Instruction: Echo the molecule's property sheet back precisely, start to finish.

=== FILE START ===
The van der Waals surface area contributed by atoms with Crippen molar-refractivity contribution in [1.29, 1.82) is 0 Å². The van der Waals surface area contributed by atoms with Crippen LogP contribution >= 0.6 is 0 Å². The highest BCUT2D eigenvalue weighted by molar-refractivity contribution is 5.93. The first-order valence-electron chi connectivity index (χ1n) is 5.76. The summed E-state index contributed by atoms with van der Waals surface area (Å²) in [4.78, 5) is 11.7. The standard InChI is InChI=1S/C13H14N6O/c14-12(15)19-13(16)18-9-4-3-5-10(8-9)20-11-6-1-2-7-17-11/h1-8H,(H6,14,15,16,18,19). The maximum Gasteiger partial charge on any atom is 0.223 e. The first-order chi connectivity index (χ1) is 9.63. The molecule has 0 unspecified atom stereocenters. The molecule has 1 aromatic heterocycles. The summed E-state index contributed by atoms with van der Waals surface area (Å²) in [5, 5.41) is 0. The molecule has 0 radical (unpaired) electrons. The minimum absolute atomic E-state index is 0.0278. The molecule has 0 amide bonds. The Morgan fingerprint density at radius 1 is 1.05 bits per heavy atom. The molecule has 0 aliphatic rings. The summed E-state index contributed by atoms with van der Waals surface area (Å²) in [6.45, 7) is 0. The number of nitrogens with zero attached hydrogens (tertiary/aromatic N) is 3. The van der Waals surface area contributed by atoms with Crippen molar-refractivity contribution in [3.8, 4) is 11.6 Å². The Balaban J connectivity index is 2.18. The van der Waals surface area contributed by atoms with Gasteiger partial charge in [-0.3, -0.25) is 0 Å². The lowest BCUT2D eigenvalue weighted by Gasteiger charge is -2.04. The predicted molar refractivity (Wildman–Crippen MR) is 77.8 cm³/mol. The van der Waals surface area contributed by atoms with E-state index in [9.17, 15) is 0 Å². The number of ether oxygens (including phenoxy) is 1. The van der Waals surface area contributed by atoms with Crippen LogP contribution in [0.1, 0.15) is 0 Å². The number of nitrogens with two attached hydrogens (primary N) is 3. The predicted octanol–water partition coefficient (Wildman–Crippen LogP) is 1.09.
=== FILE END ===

The van der Waals surface area contributed by atoms with Crippen molar-refractivity contribution in [1.29, 1.82) is 0 Å². The van der Waals surface area contributed by atoms with Crippen LogP contribution >= 0.6 is 0 Å². The highest BCUT2D eigenvalue weighted by molar-refractivity contribution is 5.93. The first-order valence-electron chi connectivity index (χ1n) is 5.76. The summed E-state index contributed by atoms with van der Waals surface area (Å²) in [4.78, 5) is 11.7. The standard InChI is InChI=1S/C13H14N6O/c14-12(15)19-13(16)18-9-4-3-5-10(8-9)20-11-6-1-2-7-17-11/h1-8H,(H6,14,15,16,18,19). The maximum Gasteiger partial charge on any atom is 0.223 e. The first-order chi connectivity index (χ1) is 9.63. The molecule has 0 unspecified atom stereocenters. The molecule has 1 aromatic heterocycles. The summed E-state index contributed by atoms with van der Waals surface area (Å²) in [5, 5.41) is 0. The molecule has 0 radical (unpaired) electrons. The minimum absolute atomic E-state index is 0.0278. The molecule has 0 amide bonds. The Morgan fingerprint density at radius 1 is 1.05 bits per heavy atom. The molecule has 0 aliphatic rings. The summed E-state index contributed by atoms with van der Waals surface area (Å²) in [6.45, 7) is 0. The number of nitrogens with zero attached hydrogens (tertiary/aromatic N) is 3. The van der Waals surface area contributed by atoms with Crippen molar-refractivity contribution in [3.8, 4) is 11.6 Å². The Balaban J connectivity index is 2.18. The van der Waals surface area contributed by atoms with Gasteiger partial charge in [-0.3, -0.25) is 0 Å². The lowest BCUT2D eigenvalue weighted by Gasteiger charge is -2.04. The predicted molar refractivity (Wildman–Crippen MR) is 77.8 cm³/mol. The van der Waals surface area contributed by atoms with E-state index in [9.17, 15) is 0 Å². The number of ether oxygens (including phenoxy) is 1. The van der Waals surface area contributed by atoms with Crippen LogP contribution in [0.1, 0.15) is 0 Å². The number of nitrogens with two attached hydrogens (primary N) is 3. The predicted octanol–water partition coefficient (Wildman–Crippen LogP) is 1.09.